Babies who are treated within the first few months of life have a higher chance of successful treatment. That’s because as time goes by, the baby is being exposed to more germs. Once an infection develops in a baby with SCID, it may reduce the effectiveness of treatment.
The current standard treatment for SCID is hematopoietic stem cell transplant, or HSCT, also known as bone marrow transplant. In HSCT, doctors take healthy blood-forming cells from a donor and put them into your baby. The blood-forming cells reproduce and provide your child with an immune system.
HSCT is a months-long process which requires a lengthy hospital stay. Once in the hospital, a baby first will undergo a number of tests and other procedures to get the baby ready for HSCT. Importantly, the doctors will determine who is the best match to provide blood forming cells for the HSCT. The baby will also be put on medicines to reduce the chance of infection.
Next the baby will undergo the treatment itself (HSCT). Following HSCT, the baby will undergo months of monitoring the immune system to determine if the HSCT was successful. With HSCT, there can be a number of complications and sometimes the HSCT needs to be repeated.
Your health plan might dictate which transplant center you can use or you might have a choice of where you would like the procedure to take place. Either way, there are crucial questions you should ask the transplant doctors so that you understand: the level of experience doctors have with HSCT, and specifically with SCID; the role isolation will play in the process; your responsibilities in the process; and the general length of time the transplant process will take to complete.
Gene therapy is another treatment, but it is still in the clinical trial stages. In clinical trials, doctors are still experimenting with how best to perfect the treatment so that it can be approved for regular use.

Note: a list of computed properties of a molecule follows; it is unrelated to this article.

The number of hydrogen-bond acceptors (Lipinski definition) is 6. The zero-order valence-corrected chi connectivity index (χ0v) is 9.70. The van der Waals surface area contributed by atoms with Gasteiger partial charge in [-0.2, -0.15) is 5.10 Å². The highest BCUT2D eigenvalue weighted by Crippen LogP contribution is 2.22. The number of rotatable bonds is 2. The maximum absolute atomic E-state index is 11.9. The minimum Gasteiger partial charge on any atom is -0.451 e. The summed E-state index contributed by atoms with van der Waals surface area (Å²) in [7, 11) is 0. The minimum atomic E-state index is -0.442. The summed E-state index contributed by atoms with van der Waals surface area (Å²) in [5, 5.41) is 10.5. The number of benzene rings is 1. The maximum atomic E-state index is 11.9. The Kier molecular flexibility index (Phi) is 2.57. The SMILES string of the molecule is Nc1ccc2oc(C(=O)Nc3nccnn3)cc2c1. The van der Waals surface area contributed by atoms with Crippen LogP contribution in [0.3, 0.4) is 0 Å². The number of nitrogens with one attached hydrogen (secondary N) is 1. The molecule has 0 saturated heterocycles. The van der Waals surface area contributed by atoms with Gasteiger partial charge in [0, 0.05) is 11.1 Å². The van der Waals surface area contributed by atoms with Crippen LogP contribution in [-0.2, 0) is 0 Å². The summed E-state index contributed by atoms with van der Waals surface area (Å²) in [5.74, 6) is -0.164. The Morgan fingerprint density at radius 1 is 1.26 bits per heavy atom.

In gene therapy, doctors take the stem cells which have the incorrect copy of the gene out of the baby and put a corrected copy of the gene into those cells. They then put the cells back into the baby. The cells with the corrected gene make copies of themselves and create an immune system in the baby.
Currently, gene therapy is only available for X-linked SCID and Artemis SCID. Trials for ADA-SCID are on hold and updates will be made when they are available.
If your baby has ADA-SCID, you can also use PEG-ADA, an enzyme replacement therapy, administered to a child through injections that must be given on at least a monthly basis. The enzyme boosts the baby’s immune system. This treatment is only temporary and a more long-term treatment should be pursued.
As you explore treatments and begin your journey with SCID, be sure to keep paper copies of all of your baby’s test results and other health related materials. Recordkeeping is important for your baby’s future.
With early treatment, most children with SCID should be able to develop their own working immune system. Visit the SCID Treatment Overview page which includes links to in-depth information on Hematopoietic Stem Cell Transplantation (HSCT), Gene Therapy, and PEG-ADA Therapy.
Audrey and TJ Duggan explore the treatment options they chose for son, Dean.